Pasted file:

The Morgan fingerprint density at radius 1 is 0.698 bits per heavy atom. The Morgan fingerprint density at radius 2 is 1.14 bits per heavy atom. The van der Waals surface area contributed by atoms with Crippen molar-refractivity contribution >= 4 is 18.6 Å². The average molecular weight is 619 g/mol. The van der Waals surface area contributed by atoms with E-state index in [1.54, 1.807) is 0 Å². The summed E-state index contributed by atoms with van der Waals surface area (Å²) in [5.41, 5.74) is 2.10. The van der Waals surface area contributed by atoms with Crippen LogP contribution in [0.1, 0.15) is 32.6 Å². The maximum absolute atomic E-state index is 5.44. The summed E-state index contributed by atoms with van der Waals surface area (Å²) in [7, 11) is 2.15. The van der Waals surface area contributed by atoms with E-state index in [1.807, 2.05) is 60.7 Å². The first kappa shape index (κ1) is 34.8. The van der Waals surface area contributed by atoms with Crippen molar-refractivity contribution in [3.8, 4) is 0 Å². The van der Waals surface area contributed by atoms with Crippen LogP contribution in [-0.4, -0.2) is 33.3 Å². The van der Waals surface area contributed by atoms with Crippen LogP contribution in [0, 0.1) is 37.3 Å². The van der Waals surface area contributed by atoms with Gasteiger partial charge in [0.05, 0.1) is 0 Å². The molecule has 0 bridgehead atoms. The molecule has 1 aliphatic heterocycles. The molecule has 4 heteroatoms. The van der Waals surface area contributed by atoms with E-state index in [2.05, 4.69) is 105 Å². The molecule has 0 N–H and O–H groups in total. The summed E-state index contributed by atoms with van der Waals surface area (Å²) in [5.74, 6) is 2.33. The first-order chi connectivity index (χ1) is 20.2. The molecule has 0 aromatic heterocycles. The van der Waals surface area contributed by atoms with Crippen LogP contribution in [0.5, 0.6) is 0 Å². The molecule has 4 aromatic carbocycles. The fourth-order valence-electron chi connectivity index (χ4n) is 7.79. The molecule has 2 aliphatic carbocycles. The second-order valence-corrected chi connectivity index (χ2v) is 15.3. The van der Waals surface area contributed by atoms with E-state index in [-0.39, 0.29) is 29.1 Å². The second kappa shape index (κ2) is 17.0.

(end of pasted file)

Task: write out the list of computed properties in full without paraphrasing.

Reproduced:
The Morgan fingerprint density at radius 1 is 0.698 bits per heavy atom. The Morgan fingerprint density at radius 2 is 1.14 bits per heavy atom. The van der Waals surface area contributed by atoms with Crippen molar-refractivity contribution >= 4 is 18.6 Å². The average molecular weight is 619 g/mol. The van der Waals surface area contributed by atoms with E-state index in [1.54, 1.807) is 0 Å². The summed E-state index contributed by atoms with van der Waals surface area (Å²) in [5.41, 5.74) is 2.10. The van der Waals surface area contributed by atoms with Crippen LogP contribution in [0.1, 0.15) is 32.6 Å². The maximum absolute atomic E-state index is 5.44. The summed E-state index contributed by atoms with van der Waals surface area (Å²) in [7, 11) is 2.15. The van der Waals surface area contributed by atoms with E-state index in [1.807, 2.05) is 60.7 Å². The first kappa shape index (κ1) is 34.8. The van der Waals surface area contributed by atoms with Crippen molar-refractivity contribution in [3.8, 4) is 0 Å². The van der Waals surface area contributed by atoms with Crippen LogP contribution in [-0.4, -0.2) is 33.3 Å². The van der Waals surface area contributed by atoms with Crippen LogP contribution in [0, 0.1) is 37.3 Å². The van der Waals surface area contributed by atoms with Gasteiger partial charge in [0.05, 0.1) is 0 Å². The molecule has 0 bridgehead atoms. The molecule has 1 aliphatic heterocycles. The molecule has 4 heteroatoms. The van der Waals surface area contributed by atoms with E-state index in [2.05, 4.69) is 105 Å². The molecule has 0 N–H and O–H groups in total. The summed E-state index contributed by atoms with van der Waals surface area (Å²) in [5.74, 6) is 2.33. The first-order chi connectivity index (χ1) is 20.2. The molecule has 0 aromatic heterocycles. The van der Waals surface area contributed by atoms with Crippen LogP contribution in [0.5, 0.6) is 0 Å². The molecule has 4 aromatic carbocycles. The fourth-order valence-electron chi connectivity index (χ4n) is 7.79. The molecule has 2 aliphatic carbocycles. The second-order valence-corrected chi connectivity index (χ2v) is 15.3. The van der Waals surface area contributed by atoms with E-state index in [-0.39, 0.29) is 29.1 Å². The second kappa shape index (κ2) is 17.0.